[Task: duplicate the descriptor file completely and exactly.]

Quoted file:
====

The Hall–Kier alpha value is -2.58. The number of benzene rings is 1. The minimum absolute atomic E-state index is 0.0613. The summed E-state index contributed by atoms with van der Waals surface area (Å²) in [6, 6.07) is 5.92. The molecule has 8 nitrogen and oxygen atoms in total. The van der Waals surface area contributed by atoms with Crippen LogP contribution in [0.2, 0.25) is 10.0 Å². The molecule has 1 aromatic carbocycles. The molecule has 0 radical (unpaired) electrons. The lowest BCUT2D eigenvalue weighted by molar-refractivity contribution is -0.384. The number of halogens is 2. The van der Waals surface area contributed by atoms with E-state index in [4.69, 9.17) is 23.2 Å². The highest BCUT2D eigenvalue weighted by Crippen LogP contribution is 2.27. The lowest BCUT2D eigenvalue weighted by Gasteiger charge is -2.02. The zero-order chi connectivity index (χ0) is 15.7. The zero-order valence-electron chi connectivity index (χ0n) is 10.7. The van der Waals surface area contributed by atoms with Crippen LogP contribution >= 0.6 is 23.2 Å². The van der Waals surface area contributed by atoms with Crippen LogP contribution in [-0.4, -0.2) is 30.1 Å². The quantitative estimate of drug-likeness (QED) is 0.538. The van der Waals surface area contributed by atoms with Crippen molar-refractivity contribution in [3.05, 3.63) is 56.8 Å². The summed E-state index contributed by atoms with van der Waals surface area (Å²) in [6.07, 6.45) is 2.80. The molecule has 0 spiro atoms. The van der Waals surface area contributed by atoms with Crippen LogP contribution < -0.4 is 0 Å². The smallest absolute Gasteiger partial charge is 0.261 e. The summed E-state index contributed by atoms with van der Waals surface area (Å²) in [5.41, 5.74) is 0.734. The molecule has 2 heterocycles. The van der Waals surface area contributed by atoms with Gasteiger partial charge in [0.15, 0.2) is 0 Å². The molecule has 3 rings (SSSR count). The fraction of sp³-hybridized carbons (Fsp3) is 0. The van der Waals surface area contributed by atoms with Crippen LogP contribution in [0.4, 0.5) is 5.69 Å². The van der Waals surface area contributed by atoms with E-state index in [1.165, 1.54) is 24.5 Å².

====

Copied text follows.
The Hall–Kier alpha value is -2.58. The number of benzene rings is 1. The minimum absolute atomic E-state index is 0.0613. The summed E-state index contributed by atoms with van der Waals surface area (Å²) in [6, 6.07) is 5.92. The molecule has 8 nitrogen and oxygen atoms in total. The van der Waals surface area contributed by atoms with Crippen LogP contribution in [0.2, 0.25) is 10.0 Å². The molecule has 1 aromatic carbocycles. The molecule has 0 radical (unpaired) electrons. The lowest BCUT2D eigenvalue weighted by molar-refractivity contribution is -0.384. The number of halogens is 2. The van der Waals surface area contributed by atoms with E-state index in [4.69, 9.17) is 23.2 Å². The highest BCUT2D eigenvalue weighted by Crippen LogP contribution is 2.27. The lowest BCUT2D eigenvalue weighted by Gasteiger charge is -2.02. The zero-order chi connectivity index (χ0) is 15.7. The zero-order valence-electron chi connectivity index (χ0n) is 10.7. The van der Waals surface area contributed by atoms with Crippen LogP contribution >= 0.6 is 23.2 Å². The van der Waals surface area contributed by atoms with Crippen LogP contribution in [-0.4, -0.2) is 30.1 Å². The quantitative estimate of drug-likeness (QED) is 0.538. The van der Waals surface area contributed by atoms with Crippen molar-refractivity contribution in [3.05, 3.63) is 56.8 Å². The summed E-state index contributed by atoms with van der Waals surface area (Å²) in [6.07, 6.45) is 2.80. The molecule has 0 spiro atoms. The van der Waals surface area contributed by atoms with Crippen LogP contribution < -0.4 is 0 Å². The smallest absolute Gasteiger partial charge is 0.261 e. The summed E-state index contributed by atoms with van der Waals surface area (Å²) in [5.41, 5.74) is 0.734. The molecule has 2 heterocycles. The van der Waals surface area contributed by atoms with Gasteiger partial charge in [0.15, 0.2) is 0 Å². The molecule has 3 rings (SSSR count). The fraction of sp³-hybridized carbons (Fsp3) is 0. The van der Waals surface area contributed by atoms with Crippen LogP contribution in [0.4, 0.5) is 5.69 Å². The van der Waals surface area contributed by atoms with E-state index in [1.165, 1.54) is 24.5 Å².